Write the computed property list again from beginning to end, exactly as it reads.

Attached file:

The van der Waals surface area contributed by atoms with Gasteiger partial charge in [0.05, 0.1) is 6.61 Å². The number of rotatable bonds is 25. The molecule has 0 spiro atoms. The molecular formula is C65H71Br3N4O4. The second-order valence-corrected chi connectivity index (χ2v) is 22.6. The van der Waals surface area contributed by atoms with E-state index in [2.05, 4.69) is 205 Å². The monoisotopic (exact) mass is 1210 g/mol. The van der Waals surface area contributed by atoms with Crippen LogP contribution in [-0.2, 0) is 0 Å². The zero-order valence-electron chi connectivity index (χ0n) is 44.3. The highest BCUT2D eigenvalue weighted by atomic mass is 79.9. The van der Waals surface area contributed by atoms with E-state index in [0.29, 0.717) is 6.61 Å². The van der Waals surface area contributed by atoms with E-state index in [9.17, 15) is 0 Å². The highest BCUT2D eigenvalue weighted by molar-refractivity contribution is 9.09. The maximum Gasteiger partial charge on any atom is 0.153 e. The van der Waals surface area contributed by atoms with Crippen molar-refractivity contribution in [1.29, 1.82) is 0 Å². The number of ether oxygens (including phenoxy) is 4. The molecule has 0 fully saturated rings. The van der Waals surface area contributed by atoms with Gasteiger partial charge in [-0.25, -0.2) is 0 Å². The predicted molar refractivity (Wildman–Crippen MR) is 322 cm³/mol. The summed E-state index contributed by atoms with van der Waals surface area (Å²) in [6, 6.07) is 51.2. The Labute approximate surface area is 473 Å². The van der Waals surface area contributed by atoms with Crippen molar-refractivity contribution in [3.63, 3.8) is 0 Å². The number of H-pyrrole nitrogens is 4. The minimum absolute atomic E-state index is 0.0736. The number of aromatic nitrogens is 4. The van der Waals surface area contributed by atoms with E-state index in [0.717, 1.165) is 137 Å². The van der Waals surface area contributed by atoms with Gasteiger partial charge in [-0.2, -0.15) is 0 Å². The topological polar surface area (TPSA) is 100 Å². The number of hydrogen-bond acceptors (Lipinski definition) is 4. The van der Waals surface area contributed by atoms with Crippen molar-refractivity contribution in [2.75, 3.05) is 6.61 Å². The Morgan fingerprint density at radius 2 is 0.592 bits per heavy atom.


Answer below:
The van der Waals surface area contributed by atoms with Gasteiger partial charge in [0.05, 0.1) is 6.61 Å². The number of rotatable bonds is 25. The molecule has 0 spiro atoms. The molecular formula is C65H71Br3N4O4. The second-order valence-corrected chi connectivity index (χ2v) is 22.6. The van der Waals surface area contributed by atoms with E-state index in [2.05, 4.69) is 205 Å². The monoisotopic (exact) mass is 1210 g/mol. The van der Waals surface area contributed by atoms with Crippen LogP contribution in [-0.2, 0) is 0 Å². The zero-order valence-electron chi connectivity index (χ0n) is 44.3. The highest BCUT2D eigenvalue weighted by atomic mass is 79.9. The van der Waals surface area contributed by atoms with E-state index in [0.29, 0.717) is 6.61 Å². The van der Waals surface area contributed by atoms with E-state index in [9.17, 15) is 0 Å². The highest BCUT2D eigenvalue weighted by molar-refractivity contribution is 9.09. The maximum Gasteiger partial charge on any atom is 0.153 e. The van der Waals surface area contributed by atoms with Crippen molar-refractivity contribution in [1.29, 1.82) is 0 Å². The number of ether oxygens (including phenoxy) is 4. The molecule has 0 fully saturated rings. The van der Waals surface area contributed by atoms with Gasteiger partial charge in [-0.25, -0.2) is 0 Å². The predicted molar refractivity (Wildman–Crippen MR) is 322 cm³/mol. The summed E-state index contributed by atoms with van der Waals surface area (Å²) in [6, 6.07) is 51.2. The Labute approximate surface area is 473 Å². The van der Waals surface area contributed by atoms with Crippen molar-refractivity contribution in [3.63, 3.8) is 0 Å². The number of H-pyrrole nitrogens is 4. The minimum absolute atomic E-state index is 0.0736. The number of aromatic nitrogens is 4. The van der Waals surface area contributed by atoms with E-state index in [0.717, 1.165) is 137 Å². The van der Waals surface area contributed by atoms with Gasteiger partial charge in [-0.2, -0.15) is 0 Å². The topological polar surface area (TPSA) is 100 Å². The number of hydrogen-bond acceptors (Lipinski definition) is 4. The van der Waals surface area contributed by atoms with Crippen molar-refractivity contribution in [2.75, 3.05) is 6.61 Å². The Morgan fingerprint density at radius 2 is 0.592 bits per heavy atom.